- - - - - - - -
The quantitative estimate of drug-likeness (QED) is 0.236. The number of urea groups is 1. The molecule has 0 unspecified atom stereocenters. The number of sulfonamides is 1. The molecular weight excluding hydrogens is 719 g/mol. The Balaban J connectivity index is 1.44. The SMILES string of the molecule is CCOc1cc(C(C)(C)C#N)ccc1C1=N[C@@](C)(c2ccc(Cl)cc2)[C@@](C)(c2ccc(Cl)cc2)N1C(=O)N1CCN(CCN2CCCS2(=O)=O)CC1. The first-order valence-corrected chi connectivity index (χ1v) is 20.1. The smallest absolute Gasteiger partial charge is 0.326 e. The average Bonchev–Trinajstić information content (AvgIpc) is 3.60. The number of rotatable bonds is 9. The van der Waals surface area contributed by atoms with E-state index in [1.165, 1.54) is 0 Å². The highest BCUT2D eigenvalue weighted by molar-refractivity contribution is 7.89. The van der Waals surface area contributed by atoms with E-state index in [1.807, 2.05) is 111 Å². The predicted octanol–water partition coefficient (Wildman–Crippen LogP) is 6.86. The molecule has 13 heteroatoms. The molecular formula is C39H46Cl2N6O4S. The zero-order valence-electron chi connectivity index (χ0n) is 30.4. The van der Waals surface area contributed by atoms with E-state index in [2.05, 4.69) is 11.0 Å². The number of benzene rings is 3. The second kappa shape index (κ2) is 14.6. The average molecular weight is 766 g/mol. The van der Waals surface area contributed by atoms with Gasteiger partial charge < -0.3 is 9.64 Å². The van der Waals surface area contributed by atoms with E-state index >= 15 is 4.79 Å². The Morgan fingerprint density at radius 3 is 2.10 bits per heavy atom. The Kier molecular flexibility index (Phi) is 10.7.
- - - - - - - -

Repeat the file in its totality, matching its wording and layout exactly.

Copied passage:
The quantitative estimate of drug-likeness (QED) is 0.236. The number of urea groups is 1. The molecule has 0 unspecified atom stereocenters. The number of sulfonamides is 1. The molecular weight excluding hydrogens is 719 g/mol. The Balaban J connectivity index is 1.44. The SMILES string of the molecule is CCOc1cc(C(C)(C)C#N)ccc1C1=N[C@@](C)(c2ccc(Cl)cc2)[C@@](C)(c2ccc(Cl)cc2)N1C(=O)N1CCN(CCN2CCCS2(=O)=O)CC1. The first-order valence-corrected chi connectivity index (χ1v) is 20.1. The smallest absolute Gasteiger partial charge is 0.326 e. The average Bonchev–Trinajstić information content (AvgIpc) is 3.60. The number of rotatable bonds is 9. The van der Waals surface area contributed by atoms with E-state index in [1.165, 1.54) is 0 Å². The highest BCUT2D eigenvalue weighted by molar-refractivity contribution is 7.89. The van der Waals surface area contributed by atoms with E-state index in [1.807, 2.05) is 111 Å². The predicted octanol–water partition coefficient (Wildman–Crippen LogP) is 6.86. The molecule has 13 heteroatoms. The molecular formula is C39H46Cl2N6O4S. The zero-order valence-electron chi connectivity index (χ0n) is 30.4. The van der Waals surface area contributed by atoms with E-state index in [2.05, 4.69) is 11.0 Å². The number of benzene rings is 3. The second kappa shape index (κ2) is 14.6. The average molecular weight is 766 g/mol. The van der Waals surface area contributed by atoms with Gasteiger partial charge < -0.3 is 9.64 Å². The van der Waals surface area contributed by atoms with E-state index >= 15 is 4.79 Å². The Morgan fingerprint density at radius 3 is 2.10 bits per heavy atom. The Kier molecular flexibility index (Phi) is 10.7.